A study conducted overnight found liberal-leaning pollster Public Policy Polling was the most accurate predictor of the 2012 presidential election.
PPP projected a 2-point Obama victory and put him at the critical 50 percent mark, 50 to 48 percent over Romney.
As of early Wednesday, President Obama was leading the national popular vote by about 2.7 million votes, taking 50.1 percent support against Mitt Romney at 48.4 – a difference of 1.7 points.
“For all the derision directed toward pre-election polling, the final poll estimates were not far off from the actual nationwide vote shares for the two candidates,” he wrote.
Rounding out the top five were YouGov, Reuters-Ipsos and Purple Strategies. The Reuters-Ipsos and YouGov surveys were not included in the averages of some polling aggregators because they're Web-based polls.
The bottom five national surveys were conducted by Rasmussen, Gallup, National Public Radio, National Journal and Associated Press-GfK. All projected either one- or two-point victories for Romney nationally.
Gallup and conservative polling outlet Rasmussen were frequent touchstones of critics throughout the election cycle who claimed the polls were biased against Obama. The final surveys from both showed Romney ahead 49 to 48 percent.
Gallup's poll received a lot of attention because Romney’s lead among likely voters had been outsized in comparison to other polls. For nine out of the last 12 days before it suspended polling because of Hurricane Sandy, Romney led Obama by between 5 and 7 points in the poll.
And Rasmussen was the focal point in a controversy earlier in the cycle when the Romney campaign and other Republicans said polls showing Obama with a significant lead over their candidate were inaccurate. They argued many mainstream polls skewed in Obama’s favor because of sample sizes that based 2012 turnout projections on 2008, when Democrats — and Hispanics, blacks and young voters in particular — turned out in record numbers.
One website, www.unskewedpolls.com, began re-weighting the mainstream polls to closer track the demographic assumptions of Rasmussen’s conservative polling outlet. The website, which had been updated daily with the latest results, has not been updated since official election results began coming in.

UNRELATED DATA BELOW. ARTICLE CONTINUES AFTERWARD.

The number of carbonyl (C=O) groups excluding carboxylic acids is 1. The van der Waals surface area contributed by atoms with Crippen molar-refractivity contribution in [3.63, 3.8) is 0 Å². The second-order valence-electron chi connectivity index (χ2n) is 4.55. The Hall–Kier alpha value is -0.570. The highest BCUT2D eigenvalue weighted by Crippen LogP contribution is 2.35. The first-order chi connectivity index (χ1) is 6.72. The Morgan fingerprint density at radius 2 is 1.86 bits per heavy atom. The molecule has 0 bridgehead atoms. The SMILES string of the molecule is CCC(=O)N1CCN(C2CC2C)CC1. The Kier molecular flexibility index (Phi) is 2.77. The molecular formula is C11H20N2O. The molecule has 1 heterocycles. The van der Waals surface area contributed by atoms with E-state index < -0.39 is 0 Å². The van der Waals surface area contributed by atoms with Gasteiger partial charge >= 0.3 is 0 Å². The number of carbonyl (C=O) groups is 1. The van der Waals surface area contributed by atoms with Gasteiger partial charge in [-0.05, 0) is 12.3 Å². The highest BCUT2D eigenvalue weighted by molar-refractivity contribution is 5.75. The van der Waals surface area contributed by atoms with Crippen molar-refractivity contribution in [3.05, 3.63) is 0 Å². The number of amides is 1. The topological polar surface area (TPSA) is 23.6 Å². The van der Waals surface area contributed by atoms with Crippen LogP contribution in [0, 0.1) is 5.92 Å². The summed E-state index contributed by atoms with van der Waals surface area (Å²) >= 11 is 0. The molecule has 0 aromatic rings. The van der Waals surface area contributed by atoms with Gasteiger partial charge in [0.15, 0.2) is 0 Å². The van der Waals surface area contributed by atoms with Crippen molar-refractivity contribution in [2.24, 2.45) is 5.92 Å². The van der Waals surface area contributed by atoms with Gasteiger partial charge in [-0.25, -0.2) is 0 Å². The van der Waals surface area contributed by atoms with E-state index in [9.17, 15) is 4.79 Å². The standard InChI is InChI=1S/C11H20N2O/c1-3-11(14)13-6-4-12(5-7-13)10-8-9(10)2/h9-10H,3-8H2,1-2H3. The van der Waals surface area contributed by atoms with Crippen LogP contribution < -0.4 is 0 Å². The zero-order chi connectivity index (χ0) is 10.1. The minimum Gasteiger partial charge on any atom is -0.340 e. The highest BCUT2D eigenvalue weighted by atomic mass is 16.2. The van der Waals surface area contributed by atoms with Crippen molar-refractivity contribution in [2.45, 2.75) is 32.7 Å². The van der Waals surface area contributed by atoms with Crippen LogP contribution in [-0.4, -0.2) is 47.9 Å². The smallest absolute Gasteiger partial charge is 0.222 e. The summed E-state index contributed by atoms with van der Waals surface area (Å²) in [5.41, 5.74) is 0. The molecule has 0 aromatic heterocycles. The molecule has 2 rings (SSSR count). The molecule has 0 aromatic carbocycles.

While all the pollsters agreed the national race would be tight, the narrative throughout the cycle was that the election would be decided in a handful of battleground states.
Here, the results were more scattered, although looking at an average of polls was largely predictive.
There were 11 battleground states identified as toss-ups in the RealClearPolitics average of polls, and RCP’s polling averages accurately predicted the outcome in 10 of those states.
And Nate Silver, whose the New York Times’s FiveThirtyEight blog was a frequent target of criticism, got every state right.
“This is probably a good time to link to my book,” Silver tweeted early Wednesday morning.
Silver’s electoral vote prediction was slightly off, but that’s because he weights the electoral count to the likelihood of a state fulfilling his forecast. With states like Florida and Virginia too close to forecast with high confidence, Silver’s model hedged the overall electoral count to account for potential variances.
But still, he was close – forecasting 313 electoral votes for Obama and 225 for Romney. The president appears headed for a 332 to 206 victory — assuming his lead in Florida holds.
One of the reasons Silver’s electoral count fell short was his forecast only showed Obama with a 50.3 percent chance of carrying Florida. The Sunshine State, with its eclectic ethnic, social, and geographic divides, is notoriously difficult to poll, and is the only state RCP mis-forecast. The RCP average of polls showed Romney with a 1.5-point advantage heading into Election Day.
Rasmussen didn’t fare as well, predicting Romney victories in Colorado, Florida, Iowa and Virginia, and showing a tie in Wisconsin, which Obama won easily.
In Ohio, the most closely watch swing state, Obama won by 2, and heading into Election Day, Rasmussen was the only outlet that didn’t show Obama with a lead, forecasting a 49 to 49 tie. Rasmussen forecast the same in Wisconsin, which Obama won by nearly 7 points over Romney.
Rasmussen showed Romney with a 1-point lead in Iowa in its final survey, and Obama carried the state by nearly 6. In Colorado, the firm predicted a 3-point Romney victory, and Obama took the state by almost 5.
The American Research Group was also one of the few to show Romney ahead in both Iowa and Colorado.
Still, PPP was not perfect all around. It was the only outlet that didn’t show Romney with a lead in North Carolina – its final forecast predicted a 49 to 49 tie -- and Romney carried the state by 2.